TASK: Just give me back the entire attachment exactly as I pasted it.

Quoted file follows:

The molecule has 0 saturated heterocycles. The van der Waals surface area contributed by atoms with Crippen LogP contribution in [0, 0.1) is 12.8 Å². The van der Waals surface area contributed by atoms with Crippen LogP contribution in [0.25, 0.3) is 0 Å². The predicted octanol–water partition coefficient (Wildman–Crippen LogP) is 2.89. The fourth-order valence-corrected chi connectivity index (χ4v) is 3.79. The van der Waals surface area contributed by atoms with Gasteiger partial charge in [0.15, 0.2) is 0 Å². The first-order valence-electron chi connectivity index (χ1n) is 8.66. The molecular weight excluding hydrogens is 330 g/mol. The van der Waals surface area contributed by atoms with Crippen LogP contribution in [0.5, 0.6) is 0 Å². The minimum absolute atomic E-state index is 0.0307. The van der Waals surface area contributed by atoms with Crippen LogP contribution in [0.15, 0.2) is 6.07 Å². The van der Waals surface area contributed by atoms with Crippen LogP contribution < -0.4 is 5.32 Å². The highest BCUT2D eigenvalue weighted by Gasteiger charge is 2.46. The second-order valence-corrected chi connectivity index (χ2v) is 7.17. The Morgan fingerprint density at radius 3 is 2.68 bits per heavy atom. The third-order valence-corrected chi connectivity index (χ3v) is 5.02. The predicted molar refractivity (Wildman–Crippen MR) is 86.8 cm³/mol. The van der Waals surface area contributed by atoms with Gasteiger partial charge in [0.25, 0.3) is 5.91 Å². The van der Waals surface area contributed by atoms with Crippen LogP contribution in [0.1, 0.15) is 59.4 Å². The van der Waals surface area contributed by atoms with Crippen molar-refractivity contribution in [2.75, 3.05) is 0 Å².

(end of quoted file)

The molecule has 0 saturated heterocycles. The van der Waals surface area contributed by atoms with Crippen LogP contribution in [0, 0.1) is 12.8 Å². The van der Waals surface area contributed by atoms with Crippen LogP contribution in [0.25, 0.3) is 0 Å². The predicted octanol–water partition coefficient (Wildman–Crippen LogP) is 2.89. The fourth-order valence-corrected chi connectivity index (χ4v) is 3.79. The van der Waals surface area contributed by atoms with Gasteiger partial charge in [0.15, 0.2) is 0 Å². The first-order valence-electron chi connectivity index (χ1n) is 8.66. The molecular weight excluding hydrogens is 330 g/mol. The van der Waals surface area contributed by atoms with Crippen LogP contribution in [0.5, 0.6) is 0 Å². The minimum absolute atomic E-state index is 0.0307. The van der Waals surface area contributed by atoms with Crippen LogP contribution in [0.15, 0.2) is 6.07 Å². The van der Waals surface area contributed by atoms with Crippen LogP contribution < -0.4 is 5.32 Å². The highest BCUT2D eigenvalue weighted by Gasteiger charge is 2.46. The second-order valence-corrected chi connectivity index (χ2v) is 7.17. The Morgan fingerprint density at radius 3 is 2.68 bits per heavy atom. The third-order valence-corrected chi connectivity index (χ3v) is 5.02. The predicted molar refractivity (Wildman–Crippen MR) is 86.8 cm³/mol. The van der Waals surface area contributed by atoms with Gasteiger partial charge in [0.25, 0.3) is 5.91 Å². The van der Waals surface area contributed by atoms with Crippen LogP contribution in [0.1, 0.15) is 59.4 Å². The van der Waals surface area contributed by atoms with Crippen molar-refractivity contribution in [2.75, 3.05) is 0 Å².